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“I didn’t want it to become a big deal. I didn’t want people to think I was lying [about the incident occurring] because we were both drunk,” said the sophomore. The sophomore also says that she was nervous that her peers on campus would find out that she reported the perpetrator, and was worried that her reputation might be tarnished. It seems that Claremont’s tight community is definitely a contributing factor to the level of difficulty regarding reporting rape incidents. In addition to being concerned

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about a tarnished reputation, an individual may also be wary of getting in trouble for other offenses that may have lead to the incident such as drug and alcohol use. However, according to the CMC Civil Rights Policies, the prior use of drugs and/ or alcohol would only be taken into consideration for either party if there was compelling reason to believe that prior use or abuse is relevant to the present complaint. If someone does decide to report a rape, each campus takes different measures. The guidelines for procedures across the five campuses are often confusing and difficult for students to find. Scripps and Pitzer are the two schools with a detailed outline in their handbook of their procedure for when a rape is reported. Pomona also has a very detailed procedure, although it can only be found in their Dean of Students Disciplinary Policies and Procedures. CMC and Harvey Mudd only list the Rape Crisis Hotline number in their student handbooks, but provide de-


campus

For students who don’t immediately report an assault, the Project Sister hotline is a resource listed in the handbooks of all five colleges. This resource provides assistance to people living in 27 cities in Southern California, including Claremont. According to Zinat Heredia, a Project Sister staff member, when a victim of a sexual assault calls their hotline, they will be connected to an advocate who has undergone at least 50 hours of training and is certified as a crisis counselor. They have 80 advocates, which allows them to have at least one on call 24/7. No matter the age of the victim, Project Sister remains confidential and will not contact law enforcement or the school nor participate in legal action. “[Project Sister] does encourage people to report their incidents, and if the victim decides to do so, the police will be notified,” said Heredia. Project Sister also has resources like advocates who will accompany survivors to the hospital, police station and court appearances. They also provide counseling services which are free or discounted for most victims. According to Zinat Heredia, out of the 717 Hotline Callers in 2011, 19 callers were from the city of Claremont, and all were female. Additionally in that year, Heredia said that two hospital accompaniments out of 134 were from Claremont and that the average ages of callers from Claremont was 19-24. An alternative to Project Sister is the campus based Advocates for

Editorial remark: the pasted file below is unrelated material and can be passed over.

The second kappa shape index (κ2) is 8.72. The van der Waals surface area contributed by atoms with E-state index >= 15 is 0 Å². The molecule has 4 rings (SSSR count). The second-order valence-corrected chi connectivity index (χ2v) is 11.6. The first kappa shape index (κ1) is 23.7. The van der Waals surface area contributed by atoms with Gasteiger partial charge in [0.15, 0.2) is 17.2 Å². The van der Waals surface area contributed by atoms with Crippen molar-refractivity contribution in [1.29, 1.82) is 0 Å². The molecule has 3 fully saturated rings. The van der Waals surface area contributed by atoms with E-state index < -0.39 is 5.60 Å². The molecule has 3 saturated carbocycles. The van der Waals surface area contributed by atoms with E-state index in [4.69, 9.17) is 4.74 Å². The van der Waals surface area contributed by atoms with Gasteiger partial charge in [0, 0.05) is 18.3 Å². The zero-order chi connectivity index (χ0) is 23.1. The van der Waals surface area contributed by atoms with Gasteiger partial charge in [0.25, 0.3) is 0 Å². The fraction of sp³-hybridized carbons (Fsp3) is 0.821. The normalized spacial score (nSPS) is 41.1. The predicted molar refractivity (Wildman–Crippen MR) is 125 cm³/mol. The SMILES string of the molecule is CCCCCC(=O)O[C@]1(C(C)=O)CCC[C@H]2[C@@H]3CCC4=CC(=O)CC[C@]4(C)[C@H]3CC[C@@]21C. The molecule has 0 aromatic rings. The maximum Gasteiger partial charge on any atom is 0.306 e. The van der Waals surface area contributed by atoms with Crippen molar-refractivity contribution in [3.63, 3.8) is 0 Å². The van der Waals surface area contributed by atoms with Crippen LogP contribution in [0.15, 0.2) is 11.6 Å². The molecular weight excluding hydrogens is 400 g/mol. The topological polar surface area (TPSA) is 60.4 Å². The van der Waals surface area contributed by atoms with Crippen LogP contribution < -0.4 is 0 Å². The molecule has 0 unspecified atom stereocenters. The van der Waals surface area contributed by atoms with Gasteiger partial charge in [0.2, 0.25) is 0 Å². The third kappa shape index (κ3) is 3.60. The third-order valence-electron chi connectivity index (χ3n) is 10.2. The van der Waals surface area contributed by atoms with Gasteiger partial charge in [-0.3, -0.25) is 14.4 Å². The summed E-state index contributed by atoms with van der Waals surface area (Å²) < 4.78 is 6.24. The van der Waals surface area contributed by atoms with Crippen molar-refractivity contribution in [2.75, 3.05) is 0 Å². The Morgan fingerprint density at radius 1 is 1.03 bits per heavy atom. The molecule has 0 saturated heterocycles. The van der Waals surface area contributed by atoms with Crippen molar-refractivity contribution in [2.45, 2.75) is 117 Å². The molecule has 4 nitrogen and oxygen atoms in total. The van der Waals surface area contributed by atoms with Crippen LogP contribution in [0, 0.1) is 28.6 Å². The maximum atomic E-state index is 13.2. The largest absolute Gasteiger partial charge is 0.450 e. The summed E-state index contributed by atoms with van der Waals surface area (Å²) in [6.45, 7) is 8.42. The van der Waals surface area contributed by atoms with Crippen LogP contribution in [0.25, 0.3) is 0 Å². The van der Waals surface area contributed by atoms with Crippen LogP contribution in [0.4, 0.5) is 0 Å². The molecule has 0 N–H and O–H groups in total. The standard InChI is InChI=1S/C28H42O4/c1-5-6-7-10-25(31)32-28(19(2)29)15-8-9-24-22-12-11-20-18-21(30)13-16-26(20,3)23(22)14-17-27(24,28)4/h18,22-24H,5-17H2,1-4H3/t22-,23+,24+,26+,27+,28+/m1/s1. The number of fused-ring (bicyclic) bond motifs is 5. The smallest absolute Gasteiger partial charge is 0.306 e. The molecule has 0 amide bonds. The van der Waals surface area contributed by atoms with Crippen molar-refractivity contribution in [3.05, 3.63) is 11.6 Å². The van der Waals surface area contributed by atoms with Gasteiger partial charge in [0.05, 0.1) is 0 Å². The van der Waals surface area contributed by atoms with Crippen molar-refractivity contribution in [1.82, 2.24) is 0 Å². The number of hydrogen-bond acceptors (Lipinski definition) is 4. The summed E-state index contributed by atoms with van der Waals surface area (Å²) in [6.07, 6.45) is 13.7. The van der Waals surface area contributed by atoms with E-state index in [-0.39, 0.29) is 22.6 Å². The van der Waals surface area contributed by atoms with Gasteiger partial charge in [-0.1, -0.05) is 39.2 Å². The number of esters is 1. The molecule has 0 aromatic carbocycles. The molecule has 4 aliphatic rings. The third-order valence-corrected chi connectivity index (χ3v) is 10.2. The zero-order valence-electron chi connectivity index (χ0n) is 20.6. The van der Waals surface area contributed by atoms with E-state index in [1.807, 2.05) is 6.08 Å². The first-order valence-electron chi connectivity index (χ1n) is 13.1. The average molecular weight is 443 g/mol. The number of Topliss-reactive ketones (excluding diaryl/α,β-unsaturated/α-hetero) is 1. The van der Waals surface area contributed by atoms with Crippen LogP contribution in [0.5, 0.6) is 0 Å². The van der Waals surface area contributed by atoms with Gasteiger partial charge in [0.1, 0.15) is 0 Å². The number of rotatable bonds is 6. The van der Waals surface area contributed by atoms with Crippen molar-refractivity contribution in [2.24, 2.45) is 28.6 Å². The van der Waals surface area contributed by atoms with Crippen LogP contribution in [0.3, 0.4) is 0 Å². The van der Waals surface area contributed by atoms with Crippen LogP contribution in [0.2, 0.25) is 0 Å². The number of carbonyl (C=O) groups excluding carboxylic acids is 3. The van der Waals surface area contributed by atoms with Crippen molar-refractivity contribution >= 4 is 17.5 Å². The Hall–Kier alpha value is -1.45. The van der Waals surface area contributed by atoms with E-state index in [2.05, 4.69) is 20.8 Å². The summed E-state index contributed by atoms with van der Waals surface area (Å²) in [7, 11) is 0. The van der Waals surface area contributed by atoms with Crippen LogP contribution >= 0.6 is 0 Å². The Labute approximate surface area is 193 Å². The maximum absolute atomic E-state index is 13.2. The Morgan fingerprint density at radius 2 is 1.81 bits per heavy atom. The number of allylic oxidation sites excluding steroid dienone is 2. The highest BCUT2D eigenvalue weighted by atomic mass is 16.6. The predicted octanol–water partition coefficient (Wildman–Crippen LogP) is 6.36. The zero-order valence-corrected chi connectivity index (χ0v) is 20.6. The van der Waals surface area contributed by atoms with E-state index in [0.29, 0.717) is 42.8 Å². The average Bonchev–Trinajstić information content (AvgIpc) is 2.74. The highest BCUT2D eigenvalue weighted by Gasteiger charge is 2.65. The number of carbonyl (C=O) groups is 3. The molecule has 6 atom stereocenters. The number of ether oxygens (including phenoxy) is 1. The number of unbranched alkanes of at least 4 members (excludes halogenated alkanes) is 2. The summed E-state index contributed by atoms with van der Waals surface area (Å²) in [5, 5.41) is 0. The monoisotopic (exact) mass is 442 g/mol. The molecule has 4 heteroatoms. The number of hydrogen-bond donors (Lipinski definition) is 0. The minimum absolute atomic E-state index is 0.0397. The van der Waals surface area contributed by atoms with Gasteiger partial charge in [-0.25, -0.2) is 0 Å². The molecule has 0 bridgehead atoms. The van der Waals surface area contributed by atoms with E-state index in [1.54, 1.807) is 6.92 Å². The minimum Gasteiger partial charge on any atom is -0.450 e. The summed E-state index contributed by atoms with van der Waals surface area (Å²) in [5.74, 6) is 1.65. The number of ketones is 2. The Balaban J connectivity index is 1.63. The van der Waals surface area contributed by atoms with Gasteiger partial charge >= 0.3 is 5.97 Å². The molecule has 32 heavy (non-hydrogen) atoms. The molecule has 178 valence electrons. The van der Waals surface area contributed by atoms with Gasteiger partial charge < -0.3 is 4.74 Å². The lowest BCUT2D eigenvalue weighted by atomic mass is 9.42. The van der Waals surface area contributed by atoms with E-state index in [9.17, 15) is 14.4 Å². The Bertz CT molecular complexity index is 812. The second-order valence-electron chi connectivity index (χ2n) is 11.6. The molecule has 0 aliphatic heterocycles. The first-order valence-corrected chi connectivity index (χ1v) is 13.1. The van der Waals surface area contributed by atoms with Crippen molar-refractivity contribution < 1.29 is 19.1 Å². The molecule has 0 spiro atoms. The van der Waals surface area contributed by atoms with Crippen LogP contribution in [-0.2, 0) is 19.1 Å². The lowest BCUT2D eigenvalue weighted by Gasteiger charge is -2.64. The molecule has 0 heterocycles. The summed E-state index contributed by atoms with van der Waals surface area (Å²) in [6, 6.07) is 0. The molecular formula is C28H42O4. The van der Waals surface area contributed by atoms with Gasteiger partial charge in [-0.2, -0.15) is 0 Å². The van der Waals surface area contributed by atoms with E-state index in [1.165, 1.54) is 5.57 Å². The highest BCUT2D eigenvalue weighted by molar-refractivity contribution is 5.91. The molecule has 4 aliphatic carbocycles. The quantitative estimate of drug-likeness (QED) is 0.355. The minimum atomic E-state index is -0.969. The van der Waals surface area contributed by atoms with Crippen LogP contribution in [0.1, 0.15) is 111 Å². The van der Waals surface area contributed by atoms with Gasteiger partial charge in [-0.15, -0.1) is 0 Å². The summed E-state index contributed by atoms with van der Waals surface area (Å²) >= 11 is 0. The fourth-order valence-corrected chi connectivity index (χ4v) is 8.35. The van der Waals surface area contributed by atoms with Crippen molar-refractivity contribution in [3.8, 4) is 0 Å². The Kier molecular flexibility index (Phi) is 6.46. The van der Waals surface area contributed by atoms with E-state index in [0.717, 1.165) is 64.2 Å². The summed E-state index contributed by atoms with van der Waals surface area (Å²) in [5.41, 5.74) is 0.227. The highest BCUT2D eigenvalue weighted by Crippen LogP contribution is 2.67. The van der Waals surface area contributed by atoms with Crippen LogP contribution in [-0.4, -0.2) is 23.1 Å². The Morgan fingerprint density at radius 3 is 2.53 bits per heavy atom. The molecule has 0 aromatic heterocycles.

Survivors of Sexual Assault. This student-initiated group based at Pomona is intended to assist victims at any stage of the reporting process. Pomona is the only college who lists the Advocates as a resource in their student handbook, but they are available to help everyone at all seven campuses. The mission of the Advocates is to “educate the community about the complex issues that underlie sexual assault, and to provide support for individual survivors of sexual assault.” According to the Advocates, one of the two Advocates on call for the week will call back as soon as possible, or contacts the caller in whatever way they dictate in their message to us. We also have just launched a pager system, which will be more widely advertised very soon. The Advocates also offer community workshops, and educate the community about various forms of sexual assault. “We [the advocates] do not claim to be professional counselors, but we are sensitive to issues of sexual assault and domestic violence, and know a lot about resources,” said a spokesperson for the advocates. “We help survivors in any way they see fit.” Shahram Araine, director of Campus Safety at the Claremont Colleges, says that the normal protocol when Campus Safety is informed about a rape incident is to notify the Dean of Students, and then, only if the victim is under 18 are local police notified. He also said that Campus Safety does not have any sort of information regarding how many rapes or attempted rapes go unreported each year. According to Campus Safety, the reason they do not have these statistics is due to privacy issues. volumeX issue1